Introduction: The FAIR Data Principles (Findable, Accesible, Interoperable, Reusable) aim to make clear the need to improve the infrastructure for reuse of scholarly data. The FAIR Data Principles emphasize the ability of machines to automatically find and use the data, in addition to supporting its reuse by individuals, key activities for Digital Humanities research. The post below summarizes how Europeana’s principles (Usable, Mutual, Reliable) align with the FAIR Data ones, enhancing the findability, accessibility, interoperability, and reuse of digitised cultural heritage.
Introduction: This conference report highlights a tool for preservation and research process of oral archives.
Introduction: This post highlights the analysis of illuminated manuscript in art history before and after digital methods and tools.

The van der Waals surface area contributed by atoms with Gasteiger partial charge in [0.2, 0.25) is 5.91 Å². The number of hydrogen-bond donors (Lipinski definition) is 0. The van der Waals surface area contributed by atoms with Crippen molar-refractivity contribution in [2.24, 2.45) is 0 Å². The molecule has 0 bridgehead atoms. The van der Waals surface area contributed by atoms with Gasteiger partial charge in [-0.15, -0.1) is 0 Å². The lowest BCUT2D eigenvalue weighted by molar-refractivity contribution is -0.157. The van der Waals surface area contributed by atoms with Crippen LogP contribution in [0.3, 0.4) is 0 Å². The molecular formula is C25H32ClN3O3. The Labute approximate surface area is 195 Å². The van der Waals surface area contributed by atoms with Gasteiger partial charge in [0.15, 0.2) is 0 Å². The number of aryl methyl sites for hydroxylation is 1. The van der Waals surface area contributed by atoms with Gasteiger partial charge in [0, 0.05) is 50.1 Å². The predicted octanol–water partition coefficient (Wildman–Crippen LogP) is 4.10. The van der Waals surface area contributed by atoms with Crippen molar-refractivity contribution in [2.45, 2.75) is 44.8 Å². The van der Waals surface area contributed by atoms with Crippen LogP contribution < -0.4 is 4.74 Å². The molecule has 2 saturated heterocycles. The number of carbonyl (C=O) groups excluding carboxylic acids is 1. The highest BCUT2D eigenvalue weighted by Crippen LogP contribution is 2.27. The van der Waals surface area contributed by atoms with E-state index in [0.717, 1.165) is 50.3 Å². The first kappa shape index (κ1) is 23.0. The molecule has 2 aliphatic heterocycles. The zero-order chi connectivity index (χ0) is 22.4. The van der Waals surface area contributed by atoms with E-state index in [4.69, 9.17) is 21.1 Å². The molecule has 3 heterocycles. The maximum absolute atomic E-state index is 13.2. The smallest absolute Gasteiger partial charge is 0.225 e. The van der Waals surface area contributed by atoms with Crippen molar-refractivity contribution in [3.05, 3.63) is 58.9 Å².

Introduction: Here is a 2014 conference report on digital paleography and big data of the past, on epigraphic paleography, and on Oriflamms and DigiPal projects.
Introduction: This post outlines retro-digitalisation and academic analysis of paper-based documents.
Introduction: This paper outlines the historical development and methodical challenges of digital visual studies.
Introduction: Here is a new workflow software for digitization.
Introduction: Researchers work on the convergence of Web and e-books.
Introduction: This interview highlights the migration of a database into an archive system.
Introduction: Here is an update on Diktyon numbers, unique IDs for Greek manuscripts, and on databases interactions.